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Google AdWords Guide (cont'd)

As mentioned earlier Google Adwords allows you to block your ads showing for searches conducted by people from certain countries and people who speak a certain language. There's no point in letting your ad be seen by people who won't understand it. Likewise if your product is only sold to a specific country than that country's residents should be the only people who get to see your ad, as if your company only sells products within America then any other nationals clicking on your ad are simply costing you money for nothing.

Creating your Google Adwords ad

Knowing which keywords to use and how to format them with keyword matching options alone will not make your Adwords campaign a success, you must of course also write a good ad which generates interest among those who will see it. To do this your ad must use attention grabbing copy such as 'free', 'new', 'sale', 'tips', 'limited offer' and give the advantages of your product at the same time. This however isn't easy as Google allows you a headline of at most 25 characters including spaces and only two other lines of at most 35 characters including spaces, so stick to the point as room is limited. Sticking to the point means avoiding using words like 'on', 'at', 'of' and 'an' unless you really have to.

Your ad should target your keywords, by this I mean it should include them. Always include your exact keywords in the title of the ad as this is proven to boost your click through rate immensely, the reasoning behind this I believe is that when users see the keywords they've just searched for in an ad particularly in the title of the ad they immediately associate that ad with a good find and will be more likely to click on it.

After just reading the previous paragraph you may be tempted to simply repeat your keywords somewhere else in the ad in an attempt to raise your CTR, however on Googles editorial guidelines page they state that they will not allow repetition of words or phrases in ads as ads without repetition are clearer. This doesn't however mean that you can't use closely related words similar to your keywords which you have used in your ad title, these similar words will help back up the searchers believe that he or she has found a very relevant ad. Avoid what's known as superlatives, these are phrases such as 'the best' and 'we're number 1', these serve no other purpose than to make you appear cheap and tacky, which will turn most potential visitors off.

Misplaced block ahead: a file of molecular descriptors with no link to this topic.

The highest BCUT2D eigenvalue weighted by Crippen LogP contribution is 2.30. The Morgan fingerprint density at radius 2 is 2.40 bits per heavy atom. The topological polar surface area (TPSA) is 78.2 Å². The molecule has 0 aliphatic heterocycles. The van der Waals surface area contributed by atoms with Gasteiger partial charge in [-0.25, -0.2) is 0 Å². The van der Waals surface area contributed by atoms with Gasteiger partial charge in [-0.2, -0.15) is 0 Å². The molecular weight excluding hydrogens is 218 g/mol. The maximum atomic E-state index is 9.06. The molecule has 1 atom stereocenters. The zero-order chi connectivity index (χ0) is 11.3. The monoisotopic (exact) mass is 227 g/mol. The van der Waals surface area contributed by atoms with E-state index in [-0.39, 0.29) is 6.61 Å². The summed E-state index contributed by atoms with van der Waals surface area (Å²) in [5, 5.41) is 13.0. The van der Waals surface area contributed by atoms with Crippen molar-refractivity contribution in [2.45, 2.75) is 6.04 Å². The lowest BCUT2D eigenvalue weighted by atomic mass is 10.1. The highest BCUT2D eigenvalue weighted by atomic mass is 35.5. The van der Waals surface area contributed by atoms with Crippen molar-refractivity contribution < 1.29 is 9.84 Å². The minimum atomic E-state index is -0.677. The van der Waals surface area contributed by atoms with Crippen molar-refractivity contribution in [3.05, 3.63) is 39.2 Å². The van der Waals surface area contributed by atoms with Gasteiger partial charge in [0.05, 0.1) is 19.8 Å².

Apart from letting the searcher know your ad is relevant using your keywords in your ad has another advantage, namely that of making your ad stand out among the other ads also on the page. Your ad stands out as Google will highlight in bold any occurrences of the search terms not just within the main search results but on the page as a whole including within any Adwords ads present.

Try if you can to include a call-to-action phrase. A call-to-action phrase is a phrase that which as the name suggests provokes the reader to do something, in this case click on the ad and go to your site. Unlike a banner type advertisement you can't use generic call-to-action phrases such as 'click here' or 'visit this site' as this does nothing to help the searcher make up his or her mind as to click on your ad or not. To quote Google again:

"The limited text space should be used for concise, informative language that sets you apart from your competition."

'Click here' or 'visit this site' is not informative language, it's language that simply wastes space and that does nothing to help you, the searcher or indeed Google for that fact. Take Googles advice into mind and

"Use a call-to-action unique to the service or product you provide."

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